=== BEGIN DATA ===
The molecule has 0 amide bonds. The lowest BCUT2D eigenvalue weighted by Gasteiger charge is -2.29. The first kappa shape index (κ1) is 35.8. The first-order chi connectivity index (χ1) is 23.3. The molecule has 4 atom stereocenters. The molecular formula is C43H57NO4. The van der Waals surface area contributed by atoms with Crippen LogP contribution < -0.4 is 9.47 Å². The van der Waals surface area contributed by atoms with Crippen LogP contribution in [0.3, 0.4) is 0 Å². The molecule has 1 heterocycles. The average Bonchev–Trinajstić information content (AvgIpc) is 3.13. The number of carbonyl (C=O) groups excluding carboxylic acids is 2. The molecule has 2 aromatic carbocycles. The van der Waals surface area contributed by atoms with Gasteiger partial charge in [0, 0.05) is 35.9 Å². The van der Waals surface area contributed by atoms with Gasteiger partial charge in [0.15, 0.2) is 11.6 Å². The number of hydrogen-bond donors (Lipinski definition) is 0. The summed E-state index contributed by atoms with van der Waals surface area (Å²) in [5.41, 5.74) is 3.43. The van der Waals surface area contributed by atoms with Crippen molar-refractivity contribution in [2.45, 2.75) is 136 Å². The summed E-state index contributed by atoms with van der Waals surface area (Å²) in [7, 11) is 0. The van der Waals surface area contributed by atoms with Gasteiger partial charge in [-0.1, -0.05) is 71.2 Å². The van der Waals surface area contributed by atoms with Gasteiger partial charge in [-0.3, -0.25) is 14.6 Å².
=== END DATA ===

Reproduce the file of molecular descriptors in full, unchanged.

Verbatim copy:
The molecule has 0 amide bonds. The lowest BCUT2D eigenvalue weighted by Gasteiger charge is -2.29. The first kappa shape index (κ1) is 35.8. The first-order chi connectivity index (χ1) is 23.3. The molecule has 4 atom stereocenters. The molecular formula is C43H57NO4. The van der Waals surface area contributed by atoms with Crippen LogP contribution < -0.4 is 9.47 Å². The van der Waals surface area contributed by atoms with Crippen LogP contribution in [0.3, 0.4) is 0 Å². The molecule has 1 heterocycles. The average Bonchev–Trinajstić information content (AvgIpc) is 3.13. The number of carbonyl (C=O) groups excluding carboxylic acids is 2. The molecule has 2 aromatic carbocycles. The van der Waals surface area contributed by atoms with Gasteiger partial charge in [0, 0.05) is 35.9 Å². The van der Waals surface area contributed by atoms with Gasteiger partial charge in [0.15, 0.2) is 11.6 Å². The number of hydrogen-bond donors (Lipinski definition) is 0. The summed E-state index contributed by atoms with van der Waals surface area (Å²) in [5.41, 5.74) is 3.43. The van der Waals surface area contributed by atoms with Crippen molar-refractivity contribution in [2.45, 2.75) is 136 Å². The summed E-state index contributed by atoms with van der Waals surface area (Å²) in [7, 11) is 0. The van der Waals surface area contributed by atoms with Gasteiger partial charge in [-0.1, -0.05) is 71.2 Å². The van der Waals surface area contributed by atoms with Gasteiger partial charge in [-0.3, -0.25) is 14.6 Å².